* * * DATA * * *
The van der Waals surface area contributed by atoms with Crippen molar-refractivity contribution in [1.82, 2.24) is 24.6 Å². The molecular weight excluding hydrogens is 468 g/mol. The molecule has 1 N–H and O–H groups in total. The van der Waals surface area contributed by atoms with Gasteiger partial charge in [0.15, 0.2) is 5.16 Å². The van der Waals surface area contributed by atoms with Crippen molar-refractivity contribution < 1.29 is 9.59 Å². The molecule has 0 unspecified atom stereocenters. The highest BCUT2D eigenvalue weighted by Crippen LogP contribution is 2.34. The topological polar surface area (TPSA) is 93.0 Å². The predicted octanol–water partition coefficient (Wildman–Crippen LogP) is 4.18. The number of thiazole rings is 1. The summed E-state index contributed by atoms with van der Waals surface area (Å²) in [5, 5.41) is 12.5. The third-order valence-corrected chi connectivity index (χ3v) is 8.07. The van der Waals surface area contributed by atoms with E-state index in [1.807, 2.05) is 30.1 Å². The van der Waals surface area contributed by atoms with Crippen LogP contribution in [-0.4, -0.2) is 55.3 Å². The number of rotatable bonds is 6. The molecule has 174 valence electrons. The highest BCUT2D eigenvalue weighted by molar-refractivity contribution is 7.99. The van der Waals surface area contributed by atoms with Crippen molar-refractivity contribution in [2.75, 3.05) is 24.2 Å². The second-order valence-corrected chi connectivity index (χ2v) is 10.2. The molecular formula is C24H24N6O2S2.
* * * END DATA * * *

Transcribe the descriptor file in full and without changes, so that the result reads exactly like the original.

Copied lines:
The van der Waals surface area contributed by atoms with Crippen molar-refractivity contribution in [1.82, 2.24) is 24.6 Å². The molecular weight excluding hydrogens is 468 g/mol. The molecule has 1 N–H and O–H groups in total. The van der Waals surface area contributed by atoms with Gasteiger partial charge in [0.15, 0.2) is 5.16 Å². The van der Waals surface area contributed by atoms with Crippen molar-refractivity contribution < 1.29 is 9.59 Å². The molecule has 0 unspecified atom stereocenters. The highest BCUT2D eigenvalue weighted by Crippen LogP contribution is 2.34. The topological polar surface area (TPSA) is 93.0 Å². The predicted octanol–water partition coefficient (Wildman–Crippen LogP) is 4.18. The number of thiazole rings is 1. The summed E-state index contributed by atoms with van der Waals surface area (Å²) in [5, 5.41) is 12.5. The third-order valence-corrected chi connectivity index (χ3v) is 8.07. The van der Waals surface area contributed by atoms with E-state index in [1.807, 2.05) is 30.1 Å². The van der Waals surface area contributed by atoms with Crippen LogP contribution in [-0.4, -0.2) is 55.3 Å². The number of rotatable bonds is 6. The molecule has 174 valence electrons. The highest BCUT2D eigenvalue weighted by molar-refractivity contribution is 7.99. The van der Waals surface area contributed by atoms with Crippen molar-refractivity contribution in [2.75, 3.05) is 24.2 Å². The second-order valence-corrected chi connectivity index (χ2v) is 10.2. The molecular formula is C24H24N6O2S2.